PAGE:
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Carol Hood


Carol Hood is a native of Oakland, California and holds a MA in Creative and Life Writing from Goldsmiths College, University of London. Her novel in progress, The Misadventures of Tip & J.B. Turner, was nominated for the Pat Kavanagh Award for Best Manuscript, and her short story, White Alien, was short-listed as for Glitter Train's Short Story Award for New Writers. She's also writing a graphic novel because she hopes this will appease the gods enough to make her Wonder Woman.

It hasn't happened yet.

Carol can be found on Twitter .


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The Misadventures of Tip & J.B. Turner

I don't reckon I can tell you anything 'bout me without talking 'bout Uncle Jimbo. Would I call him a role model? My brother J.B., he probably would. Pop, who knows? Muh wouldn't, she'd call him lawless, someone that her children could not and would not be round, not if she wanted them to survive.

My family from Camden, Texas, and Mr. Carter, he treats us... well, he treats all families right, really. Give us everything we need, just as long as the men go to the sawmill and the women cook dinner and the children mind their business. Pop's an edgerman, J.B. and me would go to the sawmill too, learn how to become edgermen. That's what the Turners are. Edgermen. That's what people say, anyway. They say, 'You wanna be a man, Tip Turner? Be an edgerman, a good one, like your father', and even though I think about being a doctor, everybody in Camden says that nobody would go to a Negro doctor even if one did come by. It just don't make no sense.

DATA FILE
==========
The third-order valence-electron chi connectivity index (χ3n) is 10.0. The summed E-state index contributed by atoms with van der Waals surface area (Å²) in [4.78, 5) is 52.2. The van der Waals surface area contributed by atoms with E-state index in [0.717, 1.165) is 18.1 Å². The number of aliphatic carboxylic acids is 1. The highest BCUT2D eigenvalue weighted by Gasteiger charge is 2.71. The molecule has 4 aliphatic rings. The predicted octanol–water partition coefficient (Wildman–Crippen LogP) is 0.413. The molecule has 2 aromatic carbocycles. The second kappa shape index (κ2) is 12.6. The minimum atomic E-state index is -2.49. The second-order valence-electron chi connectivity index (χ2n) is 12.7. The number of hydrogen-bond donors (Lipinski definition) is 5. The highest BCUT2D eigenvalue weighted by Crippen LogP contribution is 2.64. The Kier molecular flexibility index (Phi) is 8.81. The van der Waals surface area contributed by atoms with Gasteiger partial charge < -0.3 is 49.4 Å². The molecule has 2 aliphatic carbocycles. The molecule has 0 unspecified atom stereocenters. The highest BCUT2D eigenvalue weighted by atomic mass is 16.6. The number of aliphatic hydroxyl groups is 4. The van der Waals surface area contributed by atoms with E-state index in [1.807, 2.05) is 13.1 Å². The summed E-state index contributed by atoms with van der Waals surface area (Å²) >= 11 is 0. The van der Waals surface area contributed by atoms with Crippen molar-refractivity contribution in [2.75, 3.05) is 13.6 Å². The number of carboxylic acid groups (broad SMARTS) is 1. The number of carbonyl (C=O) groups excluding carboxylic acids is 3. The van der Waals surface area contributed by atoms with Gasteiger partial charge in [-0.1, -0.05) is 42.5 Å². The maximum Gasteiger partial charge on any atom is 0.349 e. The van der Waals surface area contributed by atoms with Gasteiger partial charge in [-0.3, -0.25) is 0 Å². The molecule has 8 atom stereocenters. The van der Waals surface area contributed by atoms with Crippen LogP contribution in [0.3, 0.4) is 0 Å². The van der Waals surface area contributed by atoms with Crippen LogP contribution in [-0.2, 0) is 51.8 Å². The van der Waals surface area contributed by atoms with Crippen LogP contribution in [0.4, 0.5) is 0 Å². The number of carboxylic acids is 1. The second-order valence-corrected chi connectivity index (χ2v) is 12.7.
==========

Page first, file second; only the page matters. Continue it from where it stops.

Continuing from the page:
But what I learned in 1932, while J.B. and me made drop-offs of White Lightnin' to Uncle Jimbo's clients, while we assembled guns for Bonnie and Clyde, and ran from the law and ran from the klan because the law and the klan might as well been the same, what I learned is that not making no sense don't have a damn thing to do with the truth.

Truth is I don't know if this story makes me a hero. Truth is I don't know if this story makes me a villain. All I know is that this is my story, of how two little Negro boys, brothers, found themselves mixed up in the bootlegging business. This is the story of how I, Tipkins Turner, became me.


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